The real estate market is enjoying a very active market. Homes are moving fast and buyers who not prepared to buy will miss out if they are not ready to act. An ability and willingness for a buyer and seller to enter into a contract for deed can help a seller get more for their property and can help a buyer get into an equity ownership position.
To the point, a contract for deed is a conveyance whereby the seller finances the purchase by the buyer. Instead of the buyer paying the full purchase price up front, the buyer pays a percentage of the purchase price to the seller with the balance paid over time. The conveyance is documented by a deed, akin to a "standard" transaction, but the deed also includes the terms of repayment, cancellation provisions, and other terms (both required and that may be agreed to by the buyer and seller. The deed gets recorded at the county, and the deal is done...probably.
A contract carries risk for a seller. The primary risk is the buyer stops paying. Unlike the mortgage foreclosure process, the contract for deed cancellation is very prompt and effective. A payment made 1 day late triggers the right to cancel the contract for deed. A properly initiated contract for deed cancellation can require payment by the buyer of penalties and attorney's fees.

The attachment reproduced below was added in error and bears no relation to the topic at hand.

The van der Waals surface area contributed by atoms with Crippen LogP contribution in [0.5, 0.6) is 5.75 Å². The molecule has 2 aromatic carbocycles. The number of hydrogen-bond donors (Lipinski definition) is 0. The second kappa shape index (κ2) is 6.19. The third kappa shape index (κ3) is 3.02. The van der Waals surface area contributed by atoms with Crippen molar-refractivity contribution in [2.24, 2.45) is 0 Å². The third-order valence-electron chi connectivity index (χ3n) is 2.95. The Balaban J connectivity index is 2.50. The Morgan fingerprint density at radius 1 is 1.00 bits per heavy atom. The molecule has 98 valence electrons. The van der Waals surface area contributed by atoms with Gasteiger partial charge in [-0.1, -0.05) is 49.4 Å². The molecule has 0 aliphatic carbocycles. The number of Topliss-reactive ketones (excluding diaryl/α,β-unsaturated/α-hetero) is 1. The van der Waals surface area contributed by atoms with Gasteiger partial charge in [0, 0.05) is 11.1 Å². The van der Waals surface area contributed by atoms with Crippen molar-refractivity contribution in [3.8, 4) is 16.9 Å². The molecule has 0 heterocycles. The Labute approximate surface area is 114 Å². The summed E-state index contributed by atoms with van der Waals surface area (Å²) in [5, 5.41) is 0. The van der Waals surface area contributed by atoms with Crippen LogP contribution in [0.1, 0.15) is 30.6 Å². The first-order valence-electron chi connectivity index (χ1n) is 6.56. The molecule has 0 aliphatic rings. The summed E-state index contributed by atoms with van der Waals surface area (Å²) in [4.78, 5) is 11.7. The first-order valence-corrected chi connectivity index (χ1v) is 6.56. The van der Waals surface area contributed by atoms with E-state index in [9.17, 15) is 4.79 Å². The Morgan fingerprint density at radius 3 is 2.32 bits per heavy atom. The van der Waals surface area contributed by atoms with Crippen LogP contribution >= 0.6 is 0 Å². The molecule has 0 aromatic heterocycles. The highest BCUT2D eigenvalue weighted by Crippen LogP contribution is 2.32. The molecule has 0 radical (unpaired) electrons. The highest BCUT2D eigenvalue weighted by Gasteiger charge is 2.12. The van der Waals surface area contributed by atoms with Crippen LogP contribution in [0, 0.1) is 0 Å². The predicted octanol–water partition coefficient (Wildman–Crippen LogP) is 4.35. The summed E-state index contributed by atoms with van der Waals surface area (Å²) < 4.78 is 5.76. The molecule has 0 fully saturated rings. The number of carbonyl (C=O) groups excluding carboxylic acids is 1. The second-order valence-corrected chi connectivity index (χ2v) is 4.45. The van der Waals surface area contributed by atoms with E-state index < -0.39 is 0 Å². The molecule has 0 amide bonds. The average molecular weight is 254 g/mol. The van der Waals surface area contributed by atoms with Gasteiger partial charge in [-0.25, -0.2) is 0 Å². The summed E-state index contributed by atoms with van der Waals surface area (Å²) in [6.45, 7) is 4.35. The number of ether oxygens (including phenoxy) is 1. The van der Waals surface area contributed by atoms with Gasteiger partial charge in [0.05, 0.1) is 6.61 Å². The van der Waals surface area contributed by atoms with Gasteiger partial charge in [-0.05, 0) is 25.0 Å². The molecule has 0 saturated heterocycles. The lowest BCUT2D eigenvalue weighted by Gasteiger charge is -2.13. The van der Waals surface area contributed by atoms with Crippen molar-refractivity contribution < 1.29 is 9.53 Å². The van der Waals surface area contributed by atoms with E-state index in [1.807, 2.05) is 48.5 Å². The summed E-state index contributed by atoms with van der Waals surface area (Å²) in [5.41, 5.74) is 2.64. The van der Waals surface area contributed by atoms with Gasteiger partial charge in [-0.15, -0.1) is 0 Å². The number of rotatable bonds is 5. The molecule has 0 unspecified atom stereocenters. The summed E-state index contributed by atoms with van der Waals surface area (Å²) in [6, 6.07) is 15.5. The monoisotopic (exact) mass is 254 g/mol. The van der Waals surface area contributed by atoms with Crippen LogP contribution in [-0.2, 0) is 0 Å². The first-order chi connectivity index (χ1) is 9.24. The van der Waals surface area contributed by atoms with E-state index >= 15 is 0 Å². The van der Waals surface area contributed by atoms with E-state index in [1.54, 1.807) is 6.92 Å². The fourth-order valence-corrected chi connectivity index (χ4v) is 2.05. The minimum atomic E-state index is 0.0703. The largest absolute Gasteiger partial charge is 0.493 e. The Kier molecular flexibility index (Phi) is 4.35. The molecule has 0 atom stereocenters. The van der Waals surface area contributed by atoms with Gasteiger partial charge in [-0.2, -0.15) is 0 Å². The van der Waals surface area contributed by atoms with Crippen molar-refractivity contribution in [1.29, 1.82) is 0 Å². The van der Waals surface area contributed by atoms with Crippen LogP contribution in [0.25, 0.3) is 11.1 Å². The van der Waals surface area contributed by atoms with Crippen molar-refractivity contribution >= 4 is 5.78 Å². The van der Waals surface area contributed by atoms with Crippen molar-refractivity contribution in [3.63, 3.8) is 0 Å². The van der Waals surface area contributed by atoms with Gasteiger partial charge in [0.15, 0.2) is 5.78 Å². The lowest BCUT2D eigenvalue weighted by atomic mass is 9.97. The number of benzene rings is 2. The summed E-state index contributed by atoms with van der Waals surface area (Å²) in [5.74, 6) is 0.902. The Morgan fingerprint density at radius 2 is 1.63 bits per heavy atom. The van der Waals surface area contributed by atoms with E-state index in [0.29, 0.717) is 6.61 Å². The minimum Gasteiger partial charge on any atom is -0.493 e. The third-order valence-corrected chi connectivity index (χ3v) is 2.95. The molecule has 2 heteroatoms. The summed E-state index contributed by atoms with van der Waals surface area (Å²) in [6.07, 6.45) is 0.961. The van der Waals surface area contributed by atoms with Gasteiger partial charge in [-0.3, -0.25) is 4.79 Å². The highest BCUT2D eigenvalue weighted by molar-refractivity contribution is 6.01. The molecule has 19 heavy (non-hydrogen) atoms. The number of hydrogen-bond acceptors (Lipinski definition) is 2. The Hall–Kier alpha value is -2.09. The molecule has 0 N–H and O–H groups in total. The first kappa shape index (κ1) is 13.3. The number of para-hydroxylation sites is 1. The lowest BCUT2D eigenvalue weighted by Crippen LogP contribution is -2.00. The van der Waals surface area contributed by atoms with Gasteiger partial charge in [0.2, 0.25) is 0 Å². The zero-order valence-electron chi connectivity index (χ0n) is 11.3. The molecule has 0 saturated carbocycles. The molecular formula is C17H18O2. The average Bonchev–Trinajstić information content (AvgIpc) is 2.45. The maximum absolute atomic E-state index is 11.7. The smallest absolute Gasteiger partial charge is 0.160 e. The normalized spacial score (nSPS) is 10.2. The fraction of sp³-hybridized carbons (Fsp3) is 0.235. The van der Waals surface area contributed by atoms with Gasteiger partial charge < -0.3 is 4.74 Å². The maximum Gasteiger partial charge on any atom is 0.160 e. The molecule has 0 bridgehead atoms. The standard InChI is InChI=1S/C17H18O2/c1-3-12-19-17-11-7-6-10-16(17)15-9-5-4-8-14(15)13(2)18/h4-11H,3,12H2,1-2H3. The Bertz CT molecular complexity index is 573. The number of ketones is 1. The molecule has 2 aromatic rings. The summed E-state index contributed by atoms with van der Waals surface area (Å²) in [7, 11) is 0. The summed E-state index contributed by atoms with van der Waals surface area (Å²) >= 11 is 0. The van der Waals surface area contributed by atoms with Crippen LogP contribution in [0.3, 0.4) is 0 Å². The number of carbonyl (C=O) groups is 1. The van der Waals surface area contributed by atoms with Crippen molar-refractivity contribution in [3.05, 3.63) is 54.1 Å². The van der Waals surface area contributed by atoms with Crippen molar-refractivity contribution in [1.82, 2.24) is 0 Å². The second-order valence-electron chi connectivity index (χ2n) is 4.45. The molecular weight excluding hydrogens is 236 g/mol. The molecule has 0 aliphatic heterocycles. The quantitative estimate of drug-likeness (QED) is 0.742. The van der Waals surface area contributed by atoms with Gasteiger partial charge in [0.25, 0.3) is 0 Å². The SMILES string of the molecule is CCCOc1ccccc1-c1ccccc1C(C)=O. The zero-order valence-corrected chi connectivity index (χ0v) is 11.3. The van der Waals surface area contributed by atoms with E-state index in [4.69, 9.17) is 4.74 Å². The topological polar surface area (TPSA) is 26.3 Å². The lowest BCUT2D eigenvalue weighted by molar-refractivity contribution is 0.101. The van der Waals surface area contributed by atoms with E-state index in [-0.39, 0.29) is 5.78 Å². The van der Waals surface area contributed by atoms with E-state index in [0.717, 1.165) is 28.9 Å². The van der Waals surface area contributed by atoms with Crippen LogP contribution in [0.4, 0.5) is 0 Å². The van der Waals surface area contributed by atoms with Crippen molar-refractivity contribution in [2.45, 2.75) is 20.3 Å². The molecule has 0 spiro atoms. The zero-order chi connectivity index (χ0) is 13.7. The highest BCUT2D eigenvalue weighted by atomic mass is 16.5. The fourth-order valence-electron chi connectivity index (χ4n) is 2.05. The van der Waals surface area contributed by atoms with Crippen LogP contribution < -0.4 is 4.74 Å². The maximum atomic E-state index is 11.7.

For a buyer, there is less risk. The primary risk is the buyer stops paying. Yes, the same risk for buyer and seller is primary, but the downside for the buyer who fails to make payments is the likely loss of all the equity the buyer has built up in the property.
Beyond these basics, there are details for buyers and sellers to finalize, such as interest rates, amortization schedules, insurance notice requirements. My experience in preparing, filing, cancelling, and litigating contracts for deed can help make your experience quite smooth and fast. If you have questions on whether this type of transaction makes sense in your situation, I am here to help.
The material contained herein is provided for informational purposes only and is not legal advice, nor is it a substitute for obtaining legal advice from an attorney. Each situation is unique, and you should not act or rely on any information contained herein without seeking the advice of an experienced attorney.